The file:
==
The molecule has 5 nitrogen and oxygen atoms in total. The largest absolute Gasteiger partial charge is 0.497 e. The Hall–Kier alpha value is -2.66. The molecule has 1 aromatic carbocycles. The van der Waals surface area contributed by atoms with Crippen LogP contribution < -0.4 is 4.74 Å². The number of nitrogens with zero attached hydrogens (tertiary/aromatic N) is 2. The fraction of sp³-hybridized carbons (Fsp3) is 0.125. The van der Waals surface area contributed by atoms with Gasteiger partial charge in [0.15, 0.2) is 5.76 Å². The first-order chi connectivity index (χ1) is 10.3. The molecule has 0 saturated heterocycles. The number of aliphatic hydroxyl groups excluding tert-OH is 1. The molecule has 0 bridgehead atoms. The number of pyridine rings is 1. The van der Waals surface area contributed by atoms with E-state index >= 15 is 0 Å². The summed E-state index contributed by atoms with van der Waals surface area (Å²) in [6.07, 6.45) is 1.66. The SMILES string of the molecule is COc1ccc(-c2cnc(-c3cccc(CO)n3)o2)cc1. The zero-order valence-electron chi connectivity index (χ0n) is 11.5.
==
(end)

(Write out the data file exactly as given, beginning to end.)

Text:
The molecule has 5 nitrogen and oxygen atoms in total. The largest absolute Gasteiger partial charge is 0.497 e. The Hall–Kier alpha value is -2.66. The molecule has 1 aromatic carbocycles. The van der Waals surface area contributed by atoms with Crippen LogP contribution < -0.4 is 4.74 Å². The number of nitrogens with zero attached hydrogens (tertiary/aromatic N) is 2. The fraction of sp³-hybridized carbons (Fsp3) is 0.125. The van der Waals surface area contributed by atoms with Gasteiger partial charge in [0.15, 0.2) is 5.76 Å². The first-order chi connectivity index (χ1) is 10.3. The molecule has 0 saturated heterocycles. The number of aliphatic hydroxyl groups excluding tert-OH is 1. The molecule has 0 bridgehead atoms. The number of pyridine rings is 1. The van der Waals surface area contributed by atoms with E-state index >= 15 is 0 Å². The summed E-state index contributed by atoms with van der Waals surface area (Å²) in [6.07, 6.45) is 1.66. The SMILES string of the molecule is COc1ccc(-c2cnc(-c3cccc(CO)n3)o2)cc1. The zero-order valence-electron chi connectivity index (χ0n) is 11.5.